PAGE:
Now Offering Virtual Consultations

Navigating the Contested Divorce Process

Contested Divorce Process

Once you have made the difficult decision to end your marriage , your first step should be to consult with divorce lawyers serving Spring, TX. Only divorce lawyers who are experienced in family law and know the family court system sufficiently well can make sure your rights are protected throughout the process. Over the course of a marriage, many people have children and also may have accumulated significant assets. Such matters can lead to disagreements over money, child support, and child custody. Continue reading to learn more about the steps involved in a contested divorce, including meeting with your attorney, filing the divorce petition, and negotiating the terms of the split.

Initial Meeting Contested Divorce
Divorce lawyers advise seeking legal advice immediately after making the decision to end a marriage. After you have selected a family law firm, your attorney will sit down with you to go over the facts of your case. During this meeting, your divorce lawyer will interview you thoroughly and review documents pertaining to marital assets and children of the marriage. He or she will then advise you of what you are fairly entitled to, including child support and property rights.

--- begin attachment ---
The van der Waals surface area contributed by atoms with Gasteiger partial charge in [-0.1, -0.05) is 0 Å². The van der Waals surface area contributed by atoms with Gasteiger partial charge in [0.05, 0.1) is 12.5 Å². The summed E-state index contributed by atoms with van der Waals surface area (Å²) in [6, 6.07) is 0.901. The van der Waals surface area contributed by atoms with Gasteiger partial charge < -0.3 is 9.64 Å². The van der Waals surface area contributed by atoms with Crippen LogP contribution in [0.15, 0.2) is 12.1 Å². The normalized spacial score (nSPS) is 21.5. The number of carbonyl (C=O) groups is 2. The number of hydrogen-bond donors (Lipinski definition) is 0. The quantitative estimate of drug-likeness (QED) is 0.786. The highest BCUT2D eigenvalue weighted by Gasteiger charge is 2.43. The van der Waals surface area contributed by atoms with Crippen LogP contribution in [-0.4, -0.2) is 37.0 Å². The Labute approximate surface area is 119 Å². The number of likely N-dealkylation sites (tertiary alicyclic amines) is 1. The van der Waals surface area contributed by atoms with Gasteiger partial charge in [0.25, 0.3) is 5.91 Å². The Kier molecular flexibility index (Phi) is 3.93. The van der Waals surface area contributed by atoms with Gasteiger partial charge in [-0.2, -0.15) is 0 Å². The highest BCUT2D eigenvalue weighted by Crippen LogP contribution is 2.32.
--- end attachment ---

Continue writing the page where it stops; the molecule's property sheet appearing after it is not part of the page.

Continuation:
Divorce Filing
Filing divorce papers, or a “petition,” is the next step in a contested divorce. Your divorce attorney will serve the petition for divorce on your spouse, who will then be given a certain time period to respond. If your spouse does not respond to the petition for divorce within 20 days plus the following Monday, he or she is in default and you may obtain a judgment of divorce without your spouse’s imput. If your former spouse does respond, the case proceeds to discovery and trial, or settlement.

Terms Negotiation
During discovery, your divorce lawyers will ask your spouse’s attorneys for detailed information regarding his or her income and child care. After both sides have the requested paperwork, their divorce attorneys generally meet and attempt to come to an agreement, or settlement, before the final court date. If spouses cannot agree to divorce terms, a trial is scheduled.